A postcard from... Germany
Jenny Roper, October 27, 2016
Our 'postcard from' series keeps your updated on key HR areas in different countries
Post-Brexit, all eyes have turned to Angela Merkel. The German chancellor is at the helm of Europe’s largest economy and second most populous nation (after Russia). Its economy is also the fifth largest in the world. But it suffers from low levels of investment.
Germany faces significant demographic challenges. Low fertility rates and a large increase in net immigration are both increasing pressure on the country’s social welfare system and are necessitating structural reforms.
“The relations between German employers and employees are extensively regulated by numerous national laws,” explains Manfred Schmid, head of the HR and employment practice of Pinsent Masons in Germany.
Important features include a statutory 20 working days’ holiday per calendar year for employees who work a five-day week, and a minimum wage of €€8.50 per hour. Women are entitled to full paid maternity leave (starting no later than six weeks before the expected due date and ending eight weeks after childbirth), and all employees are entitled to a maximum of three years’ parental leave per child. During this period the employer is not obliged to pay the employee but may not dismiss them.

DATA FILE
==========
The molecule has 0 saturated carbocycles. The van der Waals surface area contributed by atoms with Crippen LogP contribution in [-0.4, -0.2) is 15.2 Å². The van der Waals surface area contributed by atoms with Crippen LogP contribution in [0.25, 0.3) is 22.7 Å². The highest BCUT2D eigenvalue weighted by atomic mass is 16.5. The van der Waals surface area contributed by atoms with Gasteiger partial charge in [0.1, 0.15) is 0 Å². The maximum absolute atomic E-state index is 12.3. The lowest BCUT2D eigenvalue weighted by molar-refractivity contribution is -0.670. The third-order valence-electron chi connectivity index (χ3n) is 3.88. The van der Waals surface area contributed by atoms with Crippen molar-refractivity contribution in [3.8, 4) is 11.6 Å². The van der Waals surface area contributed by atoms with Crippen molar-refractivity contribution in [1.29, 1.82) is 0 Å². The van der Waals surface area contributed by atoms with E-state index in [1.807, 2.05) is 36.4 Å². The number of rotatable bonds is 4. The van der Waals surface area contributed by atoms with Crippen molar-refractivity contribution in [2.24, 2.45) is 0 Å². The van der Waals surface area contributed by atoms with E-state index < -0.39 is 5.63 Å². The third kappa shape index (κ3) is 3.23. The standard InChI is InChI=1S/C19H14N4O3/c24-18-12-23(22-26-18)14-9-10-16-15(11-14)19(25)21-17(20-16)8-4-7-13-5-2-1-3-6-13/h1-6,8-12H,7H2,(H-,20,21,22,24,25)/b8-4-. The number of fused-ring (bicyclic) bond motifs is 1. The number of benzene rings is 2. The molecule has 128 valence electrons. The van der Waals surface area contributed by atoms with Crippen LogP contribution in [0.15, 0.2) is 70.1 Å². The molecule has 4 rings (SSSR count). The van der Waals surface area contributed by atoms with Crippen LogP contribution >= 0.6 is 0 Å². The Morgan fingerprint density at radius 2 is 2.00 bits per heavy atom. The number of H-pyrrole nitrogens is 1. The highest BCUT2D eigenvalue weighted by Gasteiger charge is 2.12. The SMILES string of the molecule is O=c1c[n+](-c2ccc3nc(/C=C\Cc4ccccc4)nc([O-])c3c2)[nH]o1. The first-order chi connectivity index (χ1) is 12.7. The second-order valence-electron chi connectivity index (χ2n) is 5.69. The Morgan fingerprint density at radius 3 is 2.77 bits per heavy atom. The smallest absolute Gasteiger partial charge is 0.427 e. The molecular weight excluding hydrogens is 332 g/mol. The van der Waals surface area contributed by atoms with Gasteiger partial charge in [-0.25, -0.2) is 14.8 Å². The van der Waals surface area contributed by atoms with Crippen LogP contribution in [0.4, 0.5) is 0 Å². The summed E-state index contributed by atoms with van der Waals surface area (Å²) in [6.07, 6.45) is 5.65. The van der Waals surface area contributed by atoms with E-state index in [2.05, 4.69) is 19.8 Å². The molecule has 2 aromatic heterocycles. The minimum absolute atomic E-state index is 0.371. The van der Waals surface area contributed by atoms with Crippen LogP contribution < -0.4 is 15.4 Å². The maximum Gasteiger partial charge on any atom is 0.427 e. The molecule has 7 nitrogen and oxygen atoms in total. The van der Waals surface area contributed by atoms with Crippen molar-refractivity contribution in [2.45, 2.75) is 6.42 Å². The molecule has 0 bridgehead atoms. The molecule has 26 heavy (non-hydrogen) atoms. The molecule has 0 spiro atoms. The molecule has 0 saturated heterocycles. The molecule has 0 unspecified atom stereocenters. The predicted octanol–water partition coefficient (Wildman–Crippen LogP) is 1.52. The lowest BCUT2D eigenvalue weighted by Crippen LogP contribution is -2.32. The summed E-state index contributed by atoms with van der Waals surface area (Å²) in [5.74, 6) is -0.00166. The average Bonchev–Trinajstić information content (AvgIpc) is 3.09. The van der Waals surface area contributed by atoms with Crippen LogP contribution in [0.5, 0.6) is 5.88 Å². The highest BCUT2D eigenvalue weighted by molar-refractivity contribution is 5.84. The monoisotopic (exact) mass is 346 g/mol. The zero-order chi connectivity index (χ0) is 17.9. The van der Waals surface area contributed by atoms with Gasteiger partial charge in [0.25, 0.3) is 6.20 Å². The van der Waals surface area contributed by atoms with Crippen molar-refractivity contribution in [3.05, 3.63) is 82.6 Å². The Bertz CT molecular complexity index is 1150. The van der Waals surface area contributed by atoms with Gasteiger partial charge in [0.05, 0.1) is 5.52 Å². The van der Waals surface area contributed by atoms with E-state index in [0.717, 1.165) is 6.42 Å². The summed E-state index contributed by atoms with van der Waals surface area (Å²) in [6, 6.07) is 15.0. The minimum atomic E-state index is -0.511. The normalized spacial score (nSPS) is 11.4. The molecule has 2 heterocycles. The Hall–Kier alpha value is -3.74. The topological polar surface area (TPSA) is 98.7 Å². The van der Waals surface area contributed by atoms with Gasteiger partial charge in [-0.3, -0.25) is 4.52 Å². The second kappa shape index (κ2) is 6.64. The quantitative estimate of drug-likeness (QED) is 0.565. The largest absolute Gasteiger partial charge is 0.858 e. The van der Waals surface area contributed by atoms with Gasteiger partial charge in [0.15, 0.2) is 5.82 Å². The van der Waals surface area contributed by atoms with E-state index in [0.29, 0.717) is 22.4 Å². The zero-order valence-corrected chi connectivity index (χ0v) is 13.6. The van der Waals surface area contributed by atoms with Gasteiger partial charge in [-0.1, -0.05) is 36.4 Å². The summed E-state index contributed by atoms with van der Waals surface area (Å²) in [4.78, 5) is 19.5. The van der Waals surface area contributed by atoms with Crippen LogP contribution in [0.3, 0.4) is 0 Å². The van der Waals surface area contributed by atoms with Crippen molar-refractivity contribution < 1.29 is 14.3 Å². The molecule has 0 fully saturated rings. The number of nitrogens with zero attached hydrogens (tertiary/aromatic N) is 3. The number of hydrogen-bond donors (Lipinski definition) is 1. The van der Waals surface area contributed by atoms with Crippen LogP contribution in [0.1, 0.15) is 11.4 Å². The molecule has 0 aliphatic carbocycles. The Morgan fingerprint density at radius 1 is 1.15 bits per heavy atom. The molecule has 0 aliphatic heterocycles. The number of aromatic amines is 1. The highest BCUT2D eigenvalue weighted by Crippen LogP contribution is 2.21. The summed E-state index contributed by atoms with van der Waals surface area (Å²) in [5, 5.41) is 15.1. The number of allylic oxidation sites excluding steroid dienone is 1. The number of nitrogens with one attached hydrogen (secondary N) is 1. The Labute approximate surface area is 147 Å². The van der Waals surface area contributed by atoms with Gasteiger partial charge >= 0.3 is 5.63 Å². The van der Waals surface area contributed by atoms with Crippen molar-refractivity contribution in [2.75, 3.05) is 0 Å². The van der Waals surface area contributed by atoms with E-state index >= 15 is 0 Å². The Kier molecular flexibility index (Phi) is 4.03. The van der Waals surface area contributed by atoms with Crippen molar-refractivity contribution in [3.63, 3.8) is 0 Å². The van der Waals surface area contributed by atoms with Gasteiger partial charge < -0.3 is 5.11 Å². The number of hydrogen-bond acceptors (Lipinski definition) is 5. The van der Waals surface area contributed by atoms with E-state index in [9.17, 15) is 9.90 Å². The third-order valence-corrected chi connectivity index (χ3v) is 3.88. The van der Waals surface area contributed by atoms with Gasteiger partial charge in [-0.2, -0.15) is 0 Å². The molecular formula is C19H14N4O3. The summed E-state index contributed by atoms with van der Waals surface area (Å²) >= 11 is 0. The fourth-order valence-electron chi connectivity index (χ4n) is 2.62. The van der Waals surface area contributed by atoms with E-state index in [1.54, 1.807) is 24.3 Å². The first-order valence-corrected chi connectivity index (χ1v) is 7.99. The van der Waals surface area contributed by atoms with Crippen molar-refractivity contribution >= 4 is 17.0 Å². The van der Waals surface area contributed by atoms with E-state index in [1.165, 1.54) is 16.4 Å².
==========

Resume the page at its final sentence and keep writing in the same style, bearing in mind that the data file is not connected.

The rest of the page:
“In companies with more than five employees the workforce may elect a works council,” reports Schmid. “The works council represents the employees and negotiates, co-operates and consults with the employer in various situations, like hiring of new employees, changes to the place of business, shut down of the business, or mass lay-offs.”
From the HR frontline
“Germany has a far more formal business culture and often emails are still addressed to Mr or Miss rather than just using first names… even for quite senior people,” reports Sarah Sandbrook, head of talent consulting and initiatives at Deutsche Telekom. “When first names are used it’s important to make sure that your colleague understands that that by no means implies lack of respect.”
She adds: “German organisations tend to be more hierarchical than UK ones so for example someone from head office may assume they have a level of authority greater than even a director in a subsidiary. This can lead to a certain level of ‘bristling’ but no offence should be taken.”
Sandbrook adds that German directness shouldn’t be mistaken for rudeness.
“While the British approach tends to be ‘I would be grateful if…’ the German approach tends to be far more ‘I need this done!’ Obviously this can come across as rude to a British person but conversely a German colleague receiving a ‘polite’ email may interpret this as less of a priority and put it to the bottom of the pile.”